The yeti. The great snow beast. The abominable snowman. The Himalayan bigfoot. His beastly form conjures primal fears, but also seems so human that he sparks a deep desire to connect with another intelligence.
And he’s probably just a myth. A recent study set out to examine the yeti evidence in an attempt to confirm its existence. Instead it proved that people convinced by the existing yeti evidence are kind of dumb.
A team of scientists took a look at dozens of samples of supposed “yeti” fur from around the world for analysis. They were all fakes, including hair from cows, racoons, horses, dogs, sheep, a Malayan tapir, and a human being. And a piece of grass and a strand of fiberglass.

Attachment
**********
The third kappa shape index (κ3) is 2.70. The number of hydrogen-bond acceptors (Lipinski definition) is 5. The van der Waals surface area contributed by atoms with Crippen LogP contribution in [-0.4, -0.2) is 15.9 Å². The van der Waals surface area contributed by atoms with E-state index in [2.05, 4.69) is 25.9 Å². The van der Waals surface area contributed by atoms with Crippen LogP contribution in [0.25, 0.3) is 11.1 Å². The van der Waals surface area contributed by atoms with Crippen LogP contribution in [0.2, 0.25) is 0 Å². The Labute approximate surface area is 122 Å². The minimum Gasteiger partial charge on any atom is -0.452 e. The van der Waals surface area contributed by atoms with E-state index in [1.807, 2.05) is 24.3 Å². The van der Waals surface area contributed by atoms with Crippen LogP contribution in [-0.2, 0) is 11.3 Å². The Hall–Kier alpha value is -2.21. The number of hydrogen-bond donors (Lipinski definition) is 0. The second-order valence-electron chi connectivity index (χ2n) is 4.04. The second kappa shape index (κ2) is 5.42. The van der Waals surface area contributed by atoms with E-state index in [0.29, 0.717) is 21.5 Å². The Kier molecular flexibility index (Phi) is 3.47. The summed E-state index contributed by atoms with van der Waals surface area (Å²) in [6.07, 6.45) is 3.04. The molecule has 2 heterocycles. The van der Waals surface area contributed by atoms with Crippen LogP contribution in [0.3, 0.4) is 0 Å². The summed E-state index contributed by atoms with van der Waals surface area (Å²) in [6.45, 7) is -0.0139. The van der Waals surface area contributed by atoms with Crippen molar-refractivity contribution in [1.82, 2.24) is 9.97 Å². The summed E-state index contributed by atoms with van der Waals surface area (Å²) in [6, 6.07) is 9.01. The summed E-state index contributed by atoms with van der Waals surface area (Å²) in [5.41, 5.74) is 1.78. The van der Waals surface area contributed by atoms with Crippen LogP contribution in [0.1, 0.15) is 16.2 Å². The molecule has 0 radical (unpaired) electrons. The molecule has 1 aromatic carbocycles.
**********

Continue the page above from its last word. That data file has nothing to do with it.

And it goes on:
However, while looking for a thing that at this point obviously doesn’t exist, the team might have found something interesting that is in fact real. Or at least was real until recently. An undiscovered species of polar bear.
Two of the samples, from Bhutan and the Indian Himalayas, are reddish brown fur that contain DNA very similar to that of the prehistoric polar bear. Do descendants of these bears still thrive in remote places in the Himalayas?
It sounds unlikely, but unfortunately for the poor yeti, it’s more likely that they’ll find the bears than the legendary snowbbeast.
Still, the scientists hold out hope.
“Absence of evidence is not evidence of absence, and this survey cannot refute the existence of anomalous primates,” the authors wrote.
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